God provides us with dozens of examples of men and women who were partial to various people or things, and along with the examples come important lessons we can learn to avoid their mistakes. Sometimes, a right and godly favoritism is shown—particularly by God Himself—and an unrighteous, human reaction causes a great deal of trouble. Yet, more often, human partiality toward or against others opens the proverbial can of worms. A number of examples come immediately to mind.

»When God accepted Abel's offering but rejected Cain's—favor based on obedience and proper attitude—hatred, jealousy, resentment, and murderous rage resulted (see Genesis 4). This first example is one of godly favor taken badly.

»Through favoritism, Isaac (toward Esau) and Rebecca (toward Jacob) instilled a spirit of competition, strife, and resentment between the two brothers, which led to an even-now ongoing feud, more than 3,500 years later (see Genesis 25 and 27)!

»Jacob's partiality to Rachel was the source of a great deal of hostility and scheming among Jacobs's wives and concubines (see Genesis 30). This also created rivalries between their sons.

»Jacob's favoritism for Joseph made his half-brothers so jealous that they were ready to murder him (see Genesis 37). Instead, they "only" sold him into slavery, telling their father that he had been torn to pieces by a wild beast. This caused the patriarch no end of grief.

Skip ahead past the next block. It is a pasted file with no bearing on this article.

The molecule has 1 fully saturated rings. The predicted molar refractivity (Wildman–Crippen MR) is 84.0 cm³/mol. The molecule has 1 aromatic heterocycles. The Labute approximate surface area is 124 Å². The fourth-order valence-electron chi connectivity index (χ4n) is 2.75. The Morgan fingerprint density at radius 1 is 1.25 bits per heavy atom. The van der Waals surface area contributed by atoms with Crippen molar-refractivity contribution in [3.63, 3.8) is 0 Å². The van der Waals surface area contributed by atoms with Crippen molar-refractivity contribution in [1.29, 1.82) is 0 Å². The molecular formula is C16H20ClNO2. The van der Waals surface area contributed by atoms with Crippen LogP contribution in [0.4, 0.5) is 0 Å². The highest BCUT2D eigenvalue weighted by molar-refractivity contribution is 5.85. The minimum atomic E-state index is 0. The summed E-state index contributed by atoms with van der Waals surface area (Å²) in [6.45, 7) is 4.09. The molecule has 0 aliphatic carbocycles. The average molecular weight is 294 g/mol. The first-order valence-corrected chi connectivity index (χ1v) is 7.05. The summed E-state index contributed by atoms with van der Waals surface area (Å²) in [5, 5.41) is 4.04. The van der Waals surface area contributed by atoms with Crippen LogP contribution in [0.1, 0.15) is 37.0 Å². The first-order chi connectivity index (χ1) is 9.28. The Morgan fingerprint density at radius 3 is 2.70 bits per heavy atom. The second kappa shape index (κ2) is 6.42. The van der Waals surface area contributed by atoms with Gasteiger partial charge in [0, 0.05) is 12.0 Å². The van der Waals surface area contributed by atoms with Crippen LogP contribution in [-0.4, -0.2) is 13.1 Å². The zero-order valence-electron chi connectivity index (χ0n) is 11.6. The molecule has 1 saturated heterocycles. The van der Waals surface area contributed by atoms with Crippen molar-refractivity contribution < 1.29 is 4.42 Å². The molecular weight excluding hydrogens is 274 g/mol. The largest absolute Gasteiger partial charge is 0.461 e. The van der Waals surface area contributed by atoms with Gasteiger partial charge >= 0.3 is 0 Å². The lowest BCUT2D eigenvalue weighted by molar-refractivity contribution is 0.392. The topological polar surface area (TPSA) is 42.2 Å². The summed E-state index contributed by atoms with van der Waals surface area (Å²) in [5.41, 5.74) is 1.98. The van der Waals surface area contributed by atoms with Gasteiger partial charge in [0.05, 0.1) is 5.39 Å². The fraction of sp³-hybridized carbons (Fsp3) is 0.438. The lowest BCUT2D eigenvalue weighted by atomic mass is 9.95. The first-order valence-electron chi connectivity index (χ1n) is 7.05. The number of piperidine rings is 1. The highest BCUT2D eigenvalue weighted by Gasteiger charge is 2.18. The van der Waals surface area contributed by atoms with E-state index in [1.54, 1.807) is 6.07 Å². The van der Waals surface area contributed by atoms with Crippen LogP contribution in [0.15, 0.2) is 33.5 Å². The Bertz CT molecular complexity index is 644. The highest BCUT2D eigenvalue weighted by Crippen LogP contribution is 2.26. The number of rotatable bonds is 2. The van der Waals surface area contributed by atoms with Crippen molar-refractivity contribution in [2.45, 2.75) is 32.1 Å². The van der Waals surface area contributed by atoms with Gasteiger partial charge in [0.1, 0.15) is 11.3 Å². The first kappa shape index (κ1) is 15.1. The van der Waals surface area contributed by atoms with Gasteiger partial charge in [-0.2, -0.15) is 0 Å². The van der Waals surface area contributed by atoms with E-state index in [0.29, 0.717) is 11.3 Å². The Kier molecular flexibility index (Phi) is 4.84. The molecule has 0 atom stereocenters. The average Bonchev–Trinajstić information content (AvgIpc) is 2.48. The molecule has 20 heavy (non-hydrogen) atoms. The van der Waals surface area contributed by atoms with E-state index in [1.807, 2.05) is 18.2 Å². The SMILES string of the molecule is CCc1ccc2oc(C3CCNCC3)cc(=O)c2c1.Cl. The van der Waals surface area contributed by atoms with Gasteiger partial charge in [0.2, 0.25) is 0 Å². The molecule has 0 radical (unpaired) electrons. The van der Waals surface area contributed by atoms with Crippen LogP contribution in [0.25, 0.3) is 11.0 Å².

»Through his partiality as a father, Eli allowed himself to become complacent to the gross sins of his two sons (see I Samuel 2-4). This led both to calamity for Eli's house and national defeat at the hands of the Philistines.

»King David's partiality blinded his eyes to his children's evil actions, particularly Amnon's rape of his half-sister, Tamar; and Absalom's murder of Amnon and his rebellion against David himself (see II Samuel 13-18). Later, he ignored Adonijah's preparations to take over his throne, in spite of his expressed desire to have Solomon succeed him (see I Kings 1).

»In the story of Esther, Haman's prejudice almost cost the lives of all the Jews living in the Persian Empire (see Esther 3-8). Only an act of great courage and self-sacrifice saved the Jews from annihilation.

The Bible contains a host of other examples that thoroughly demonstrate the insidiousness of this potential sin. It is clear that the effects of partiality are the real problem. A person can have the best of intentions and reasons for his bias—as God's favor certainly is—but the reactions of those not in favor cause events to spin out of control. At other times, and certainly in most cases of human bias, the respect of persons is clearly wrong from the outset, and the carnal reactions of those it affects just makes matters worse.